PI(3,5)P2 biosynthesis regulates oligodendrocyte differentiation by intrinsic and extrinsic mechanisms

  1. Yevgeniya A Mironova
  2. Guy M Lenk
  3. Jing-Ping Lin
  4. Seung Joon Lee
  5. Jeffery L Twiss
  6. Ilaria Vaccari
  7. Alessandra Bolino
  8. Leif A Havton
  9. Sang H Min
  10. Charles S Abrams
  11. Peter Shrager
  12. Miriam H Meisler
  13. Roman J Giger  Is a corresponding author
  1. University of Michigan School of Medicine, United States
  2. University of South Carolina, United States
  3. San Raffaele Scientific Institute, Italy
  4. David Geffen School of Medicine at UCLA, United States
  5. University of Pennsylvania School of Medicine, United States
  6. University of Rochester Medical Center, United States

Abstract

Proper development of the CNS axon-glia unit requires bi-directional communication between axons and oligodendrocytes (OLs). We show that the signaling lipid phosphatidylinositol-3,5-bisphosphate [PI(3,5)P2] is required in neurons and in OLs for normal CNS myelination. In mice, mutations of Fig4, Pikfyve or Vac14, encoding key components of the PI(3,5)P2 biosynthetic complex, each lead to impaired OL maturation, severe CNS hypomyelination and delayed propagation of compound action potentials. Primary OLs deficient in Fig4 accumulate large LAMP1+ and Rab7+ vesicular structures and exhibit reduced membrane sheet expansion. PI(3,5)P2 deficiency leads to accumulation of myelin-associated glycoprotein (MAG) in LAMP1+ perinuclear vesicles that fail to migrate to the nascent myelin sheet. Live-cell imaging of OLs after genetic or pharmacological inhibition of PI(3,5)P2 synthesis revealed impaired trafficking of plasma membrane-derived MAG through the endolysosomal system in primary cells and brain tissue. Collectively, our studies identify PI(3,5)P2 as a key regulator of myelin membrane trafficking and myelinogenesis.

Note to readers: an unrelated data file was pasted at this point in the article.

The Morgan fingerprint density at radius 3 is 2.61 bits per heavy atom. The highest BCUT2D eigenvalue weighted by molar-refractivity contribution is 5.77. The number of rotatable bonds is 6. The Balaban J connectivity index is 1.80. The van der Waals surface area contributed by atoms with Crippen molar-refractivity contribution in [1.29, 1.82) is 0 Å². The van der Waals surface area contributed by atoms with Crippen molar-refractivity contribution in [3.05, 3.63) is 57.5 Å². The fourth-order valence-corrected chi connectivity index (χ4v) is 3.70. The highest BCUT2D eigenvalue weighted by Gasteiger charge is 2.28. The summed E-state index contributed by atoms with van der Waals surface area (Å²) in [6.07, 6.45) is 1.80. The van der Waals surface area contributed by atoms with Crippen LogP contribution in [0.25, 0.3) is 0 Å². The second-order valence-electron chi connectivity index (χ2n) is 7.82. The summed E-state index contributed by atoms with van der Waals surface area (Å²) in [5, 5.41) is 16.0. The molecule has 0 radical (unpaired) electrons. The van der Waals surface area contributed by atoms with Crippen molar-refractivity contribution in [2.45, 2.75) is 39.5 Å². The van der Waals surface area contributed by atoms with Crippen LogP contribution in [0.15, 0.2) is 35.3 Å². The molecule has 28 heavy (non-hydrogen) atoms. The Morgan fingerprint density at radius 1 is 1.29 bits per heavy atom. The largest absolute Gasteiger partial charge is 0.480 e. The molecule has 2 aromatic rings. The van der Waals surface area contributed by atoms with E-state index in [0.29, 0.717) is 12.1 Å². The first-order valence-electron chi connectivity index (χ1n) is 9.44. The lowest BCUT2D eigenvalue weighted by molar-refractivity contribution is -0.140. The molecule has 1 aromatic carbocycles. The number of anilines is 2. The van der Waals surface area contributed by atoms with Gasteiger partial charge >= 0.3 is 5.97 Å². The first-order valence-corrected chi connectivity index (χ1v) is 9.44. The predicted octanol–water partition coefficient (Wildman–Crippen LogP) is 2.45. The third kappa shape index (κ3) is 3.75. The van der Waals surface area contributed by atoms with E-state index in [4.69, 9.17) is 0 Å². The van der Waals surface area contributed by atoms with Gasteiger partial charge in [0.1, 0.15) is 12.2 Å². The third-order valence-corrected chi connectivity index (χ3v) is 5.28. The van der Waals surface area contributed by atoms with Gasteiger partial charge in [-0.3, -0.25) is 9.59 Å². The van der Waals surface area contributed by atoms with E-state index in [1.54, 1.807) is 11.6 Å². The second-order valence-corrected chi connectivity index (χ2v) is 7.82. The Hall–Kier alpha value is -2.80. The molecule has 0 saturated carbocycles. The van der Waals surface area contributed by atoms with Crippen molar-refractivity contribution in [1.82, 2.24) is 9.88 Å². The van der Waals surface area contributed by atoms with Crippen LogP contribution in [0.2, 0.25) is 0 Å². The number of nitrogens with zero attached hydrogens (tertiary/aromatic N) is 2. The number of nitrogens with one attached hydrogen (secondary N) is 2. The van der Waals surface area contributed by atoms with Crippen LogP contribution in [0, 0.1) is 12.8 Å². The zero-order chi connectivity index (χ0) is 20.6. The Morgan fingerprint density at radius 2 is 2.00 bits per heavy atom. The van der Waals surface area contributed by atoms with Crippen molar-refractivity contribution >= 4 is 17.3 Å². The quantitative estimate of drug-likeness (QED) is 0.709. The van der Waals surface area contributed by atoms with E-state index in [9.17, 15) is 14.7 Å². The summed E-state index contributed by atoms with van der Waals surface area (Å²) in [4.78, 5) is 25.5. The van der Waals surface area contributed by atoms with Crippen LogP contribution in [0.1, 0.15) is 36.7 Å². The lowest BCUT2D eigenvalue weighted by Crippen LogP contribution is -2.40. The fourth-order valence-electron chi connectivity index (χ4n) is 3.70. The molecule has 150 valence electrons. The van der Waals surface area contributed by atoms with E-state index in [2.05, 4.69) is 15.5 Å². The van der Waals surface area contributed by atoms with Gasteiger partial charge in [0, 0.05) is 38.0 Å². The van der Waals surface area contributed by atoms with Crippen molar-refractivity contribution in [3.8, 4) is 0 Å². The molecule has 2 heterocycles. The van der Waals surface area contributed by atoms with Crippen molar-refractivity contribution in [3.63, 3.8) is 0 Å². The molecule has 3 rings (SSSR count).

Article and author information

Author details

  1. Yevgeniya A Mironova

    Department of Cell and Developmental Biology, University of Michigan School of Medicine, Ann Arbor, United States
    Competing interests
    The authors declare that no competing interests exist.
  2. Guy M Lenk

    Department of Human Genetics, University of Michigan School of Medicine, Ann Arbor, United States
    Competing interests
    The authors declare that no competing interests exist.
  3. Jing-Ping Lin

    Department of Cell and Developmental Biology, University of Michigan School of Medicine, Ann Arbor, United States
    Competing interests
    The authors declare that no competing interests exist.
  4. Seung Joon Lee

    Department of Biological Sciences, University of South Carolina, Columbia, United States
    Competing interests
    The authors declare that no competing interests exist.
  5. Jeffery L Twiss

    Department of Biological Sciences, University of South Carolina, Columbia, United States
    Competing interests
    The authors declare that no competing interests exist.
  6. Ilaria Vaccari

    Human Inherited Neuropathies Unit, INSPE-Institute for Experimental Neurology, San Raffaele Scientific Institute, Milan, Italy